Thursday, March 29, 2018

Dr Scroggy’s War - confident performances that question what motivates patriotism (Lyric Drama Studio until 31 March)

Dr Scroggy’s War is a Howard Brenton play that steps into the trenches of the First World War and behind the scenes of the pioneering facial reconstruction surgery carried out by Harold Gillies on injured servicemen. The piece shows off the talents of 21 members of the Lyric Drama Studio which works with 18-25 year olds who want to develop their skills and are considering a career in acting.

James Wallis plays working class Jack Twigg who postpones an Oxford scholarship to join up as an officer with the London Irish Rifles. He identifies a weakness in the plans for the Battle of Loos. When his reservations are ignored he joins the front-line and is exposed to the deadly shelling. Wallis balances an inner feeling of self-confidence and patriotism with a nervousness about the unfamiliar worlds into which he is dropped and later a despair at his future prospects.

The first half of the play explores the issues of class, hierarchy and the horror of combat while after the interval, the focus switches back in England where Gillies (Colm McCready) is the eccentric father of plastic surgery and works hard to boost morale among the disfigured soldiers. A skilled surgeon by day, McCready ably portrays the medic’s madcap eponymous alter ego which comes out at night to inject patients with the medicine of fun.

Sister Catherine Black is ably played by Katherine Devlin as she tries to bring decorum to the wards and Gillies' excesses. Maryann Maguire impresses as Twigg’s mother, initially flippant but later filled with loving concern when she visits her injured son. Overall it’s a tight ensemble performance right across the cast who maintain a range of English and Irish accents throughout the play.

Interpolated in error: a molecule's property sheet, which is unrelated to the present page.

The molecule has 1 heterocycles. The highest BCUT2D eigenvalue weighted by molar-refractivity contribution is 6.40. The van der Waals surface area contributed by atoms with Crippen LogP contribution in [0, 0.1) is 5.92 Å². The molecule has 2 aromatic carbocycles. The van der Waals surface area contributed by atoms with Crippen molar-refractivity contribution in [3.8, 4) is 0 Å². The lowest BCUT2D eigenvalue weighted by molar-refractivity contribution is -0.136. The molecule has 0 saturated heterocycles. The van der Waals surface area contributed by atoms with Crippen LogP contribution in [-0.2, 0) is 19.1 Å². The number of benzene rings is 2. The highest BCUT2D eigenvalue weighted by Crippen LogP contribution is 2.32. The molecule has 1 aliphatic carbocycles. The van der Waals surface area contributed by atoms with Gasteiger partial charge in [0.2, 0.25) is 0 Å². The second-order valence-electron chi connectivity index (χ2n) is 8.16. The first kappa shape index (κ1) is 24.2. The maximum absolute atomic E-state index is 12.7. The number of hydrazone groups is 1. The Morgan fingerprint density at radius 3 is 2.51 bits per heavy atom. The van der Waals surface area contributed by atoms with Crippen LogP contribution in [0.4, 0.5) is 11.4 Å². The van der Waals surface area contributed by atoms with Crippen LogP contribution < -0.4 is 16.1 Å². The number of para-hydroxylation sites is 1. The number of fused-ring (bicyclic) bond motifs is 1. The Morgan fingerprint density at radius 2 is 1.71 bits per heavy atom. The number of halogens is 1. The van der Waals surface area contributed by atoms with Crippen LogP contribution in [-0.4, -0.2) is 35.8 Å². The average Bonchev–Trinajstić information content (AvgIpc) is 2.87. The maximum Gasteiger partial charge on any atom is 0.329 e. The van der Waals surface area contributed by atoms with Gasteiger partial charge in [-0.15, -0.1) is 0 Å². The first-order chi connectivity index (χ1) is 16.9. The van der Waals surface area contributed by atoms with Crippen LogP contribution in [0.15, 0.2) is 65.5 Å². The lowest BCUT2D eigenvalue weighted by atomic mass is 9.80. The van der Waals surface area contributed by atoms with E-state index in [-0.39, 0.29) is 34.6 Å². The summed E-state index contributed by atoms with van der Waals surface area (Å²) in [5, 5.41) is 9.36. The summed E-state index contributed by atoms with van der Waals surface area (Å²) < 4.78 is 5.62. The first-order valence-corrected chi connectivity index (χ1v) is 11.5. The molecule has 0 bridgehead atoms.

Chris Warner’s sound design provides scenes with the sound of echoey hospital corridors, swanky parties and battle fields: one of the most sensitive and effective soundtracks I’ve heard in recent months. Stuart Marshall’s set allows wooden panels to be rearranged, creating rooms and doubling up as the retaining walls of the trenches.

The highlight of the play is a royal visit which both moves (amplified by Megan McGarry’s poise and measured movement as Queen Mary) and entertains (thanks to Matt Cavan’s music hall choreography). While the final scenes in Brenton’s script quickly squeeze in a whole raft of ideas around pacifism and the Easter Rising, Philip Crawford’s direction keeps its pace and soldiers on towards the finale.

The Lyric Drama Studio’s satisfying and confident production of Dr Scroggy’s War shines a light onto new aspects of a war which is under the centenary spotlight and reminds audiences that out of conflict comes the invention of products, techniques and practices that can later benefit all of society. Its questioning of why people remain patriotic in the face of the hell of war has contemporary relevance as conflicts around the world are beamed onto our screens.

The totally sold out run continues until Saturday 31 March with just a few tickets still available for the Friday 7.30pm performance.

Photo credit: Neil Harrison

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